The Insurance Council of New Zealand (ICNZ) has sharpened its focus on fraud in the form of new recruit Dave Ashton, who has recently been appointed manager of the Insurance Claims Register.
Ashton comes from a background in the RAF using advanced computer software to analyse military intelligence in the Middle East and Afghanistan.
Now he is turning that expertise into helping ICNZ’s member companies prevent the 10% of dodgy claimants who reportedly cost honest policyholders more than $350 million per year.
The Register was set up in 1999 by six member companies, Vero
, AA Insurance
, Tower Insurance, Lumley
and FMG, to share customers’ claims histories in order to detect purposeful non-disclosure or double dipping at claim time.
But Ashton says it’s only now that a dedicated coordinating role has been created that the 6.1 million records can be properly analysed and used more effectively – once they have first been loaded that is.
He told Insurance Business
one of his roles was to do a strategic oversight of the data: “I will drill down into the collective data set of over 6 million records and hopefully provide more value to the members by looking for patterns and trends.
“For instance, I can look at geo-spatial information about where hotspots of claims are made.
“That’s particularly interesting from a crime perspective if you’re looking for patterns of histories where family members have colluded to make fraudulent claims you can start seeing trends and patterns using timelines, or hot spotting in certain areas.
“Another example is looking at demographics comparisons, so while we don’t hold a lot of personal information we have dates of birth so we can look at trends or patterns in age groups.”
The software can also identify anomalies where a person or company has made more claims than the normal expectation – by red flagging anything unusual companies can decide what might warrant further investigation.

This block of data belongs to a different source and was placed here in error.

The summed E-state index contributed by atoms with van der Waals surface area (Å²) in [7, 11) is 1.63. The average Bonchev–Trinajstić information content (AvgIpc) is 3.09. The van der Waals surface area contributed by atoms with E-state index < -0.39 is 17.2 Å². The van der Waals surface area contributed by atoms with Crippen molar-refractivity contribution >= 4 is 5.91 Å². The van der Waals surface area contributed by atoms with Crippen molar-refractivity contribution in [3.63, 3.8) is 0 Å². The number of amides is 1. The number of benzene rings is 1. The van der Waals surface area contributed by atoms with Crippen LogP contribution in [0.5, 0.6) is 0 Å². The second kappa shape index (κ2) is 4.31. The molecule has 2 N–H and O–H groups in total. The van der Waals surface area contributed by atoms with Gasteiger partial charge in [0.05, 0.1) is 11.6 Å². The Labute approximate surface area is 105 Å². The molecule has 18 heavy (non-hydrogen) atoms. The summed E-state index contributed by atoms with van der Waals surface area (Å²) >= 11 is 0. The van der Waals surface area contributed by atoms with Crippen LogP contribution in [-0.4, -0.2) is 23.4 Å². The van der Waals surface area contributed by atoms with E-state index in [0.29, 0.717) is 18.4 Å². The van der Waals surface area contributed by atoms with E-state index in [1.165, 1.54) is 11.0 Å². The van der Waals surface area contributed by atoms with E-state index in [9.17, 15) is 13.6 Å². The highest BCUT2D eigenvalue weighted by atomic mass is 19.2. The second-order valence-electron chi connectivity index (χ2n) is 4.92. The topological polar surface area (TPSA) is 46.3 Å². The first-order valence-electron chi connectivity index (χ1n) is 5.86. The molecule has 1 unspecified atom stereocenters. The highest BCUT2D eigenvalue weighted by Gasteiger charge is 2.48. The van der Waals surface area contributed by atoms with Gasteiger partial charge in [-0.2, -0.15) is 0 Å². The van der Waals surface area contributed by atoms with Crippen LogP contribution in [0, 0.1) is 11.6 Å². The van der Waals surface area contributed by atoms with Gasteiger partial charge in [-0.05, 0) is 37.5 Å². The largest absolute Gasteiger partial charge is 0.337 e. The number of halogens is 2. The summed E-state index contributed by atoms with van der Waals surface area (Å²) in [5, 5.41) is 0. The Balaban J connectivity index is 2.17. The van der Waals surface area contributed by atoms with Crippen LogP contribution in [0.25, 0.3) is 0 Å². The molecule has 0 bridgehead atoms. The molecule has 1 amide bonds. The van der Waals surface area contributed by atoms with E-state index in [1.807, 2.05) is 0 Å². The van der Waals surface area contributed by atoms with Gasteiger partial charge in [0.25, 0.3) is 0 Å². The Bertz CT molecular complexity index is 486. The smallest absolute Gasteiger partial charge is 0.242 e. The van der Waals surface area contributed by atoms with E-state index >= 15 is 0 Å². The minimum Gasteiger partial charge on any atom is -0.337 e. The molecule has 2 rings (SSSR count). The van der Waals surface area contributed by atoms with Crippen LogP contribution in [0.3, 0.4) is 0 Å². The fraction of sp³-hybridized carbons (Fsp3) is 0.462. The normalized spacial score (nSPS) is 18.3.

Other benefits include improving business flow with real time monitoring being introduced in the next 12 months.
“We’re looking at real time monitoring as opposed to the manual search and return so when someone puts a claim in to the call centre and they start to fill the details out, the system can be cross referencing the ICR at the same time, and this will help combat double dipping.
“It can also help the client, particularly new business as it automates the process so instead of referring to the underwriter and waiting for assessment some of that process can be shortened by having the ability to make assessment quickly.”
An online form is also just about to be launched where people can anonymously report potential fraudulent behaviour as opposed to making a telephone call, which can sometimes act as a barrier, he said.
Ashton held a workshop in Auckland last week aimed at recruiting the other 15 ICNZ members who so far haven’t signed up to the ICR.
While he couldn’t go into specifics he said the five original members had found the cost of membership on the ICR was completely outweighed by the value they gain when assessing risk for setting premiums based on valid claims histories. It also served as a useful deterrent to potential fraudsters, he said.
Clients are told upfront their claims information will be lodged on the ICR and while they have the right to object to this happening, insurers also have the right not to insure customers who do object.
“For the industry it makes sense that the more information we have and the more we share the better understanding we can have of the true problem of fraud,” said Ashton.
“The other thing is to protect those businesses, because the ICR can be seen as a deterrent the other companies who are not members of the ICR could find themselves in the position where people who are looking to mislead or hide their claims history may gravitate to the other companies that are not active members of the ICR.”
Ashton said ICNZ was in discussions with eight companies who were interested in joining the ICR.